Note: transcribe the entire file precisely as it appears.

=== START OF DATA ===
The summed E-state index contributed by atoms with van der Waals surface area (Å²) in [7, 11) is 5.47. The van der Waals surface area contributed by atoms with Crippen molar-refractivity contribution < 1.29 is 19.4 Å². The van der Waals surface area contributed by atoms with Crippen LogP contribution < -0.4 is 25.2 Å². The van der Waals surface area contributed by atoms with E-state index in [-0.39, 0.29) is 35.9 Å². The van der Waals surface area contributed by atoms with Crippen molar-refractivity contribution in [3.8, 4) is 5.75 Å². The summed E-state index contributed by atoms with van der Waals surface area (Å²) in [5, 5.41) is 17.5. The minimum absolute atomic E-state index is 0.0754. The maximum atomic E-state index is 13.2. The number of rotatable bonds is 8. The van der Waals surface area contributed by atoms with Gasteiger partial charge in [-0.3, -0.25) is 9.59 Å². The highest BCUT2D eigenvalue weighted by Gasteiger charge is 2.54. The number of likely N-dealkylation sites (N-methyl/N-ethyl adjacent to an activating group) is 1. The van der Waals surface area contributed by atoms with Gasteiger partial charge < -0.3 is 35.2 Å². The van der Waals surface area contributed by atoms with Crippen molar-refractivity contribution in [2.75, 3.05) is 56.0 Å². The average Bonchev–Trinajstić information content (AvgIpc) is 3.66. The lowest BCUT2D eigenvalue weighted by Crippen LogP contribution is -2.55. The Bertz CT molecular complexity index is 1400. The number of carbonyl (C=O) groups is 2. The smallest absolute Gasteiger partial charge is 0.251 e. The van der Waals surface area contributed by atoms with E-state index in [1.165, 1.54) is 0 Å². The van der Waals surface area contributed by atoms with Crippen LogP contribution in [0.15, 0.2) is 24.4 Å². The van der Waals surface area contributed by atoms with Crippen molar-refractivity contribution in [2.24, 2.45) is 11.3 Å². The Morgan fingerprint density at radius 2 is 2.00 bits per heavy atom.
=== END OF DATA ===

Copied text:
The summed E-state index contributed by atoms with van der Waals surface area (Å²) in [7, 11) is 5.47. The van der Waals surface area contributed by atoms with Crippen molar-refractivity contribution < 1.29 is 19.4 Å². The van der Waals surface area contributed by atoms with Crippen LogP contribution < -0.4 is 25.2 Å². The van der Waals surface area contributed by atoms with E-state index in [-0.39, 0.29) is 35.9 Å². The van der Waals surface area contributed by atoms with Crippen molar-refractivity contribution in [3.8, 4) is 5.75 Å². The summed E-state index contributed by atoms with van der Waals surface area (Å²) in [5, 5.41) is 17.5. The minimum absolute atomic E-state index is 0.0754. The maximum atomic E-state index is 13.2. The number of rotatable bonds is 8. The van der Waals surface area contributed by atoms with Gasteiger partial charge in [-0.3, -0.25) is 9.59 Å². The highest BCUT2D eigenvalue weighted by Gasteiger charge is 2.54. The number of likely N-dealkylation sites (N-methyl/N-ethyl adjacent to an activating group) is 1. The van der Waals surface area contributed by atoms with Gasteiger partial charge < -0.3 is 35.2 Å². The van der Waals surface area contributed by atoms with Crippen molar-refractivity contribution in [2.75, 3.05) is 56.0 Å². The average Bonchev–Trinajstić information content (AvgIpc) is 3.66. The lowest BCUT2D eigenvalue weighted by Crippen LogP contribution is -2.55. The Bertz CT molecular complexity index is 1400. The number of carbonyl (C=O) groups is 2. The smallest absolute Gasteiger partial charge is 0.251 e. The van der Waals surface area contributed by atoms with E-state index in [1.165, 1.54) is 0 Å². The van der Waals surface area contributed by atoms with Crippen LogP contribution in [0.15, 0.2) is 24.4 Å². The van der Waals surface area contributed by atoms with Crippen molar-refractivity contribution in [2.24, 2.45) is 11.3 Å². The Morgan fingerprint density at radius 2 is 2.00 bits per heavy atom.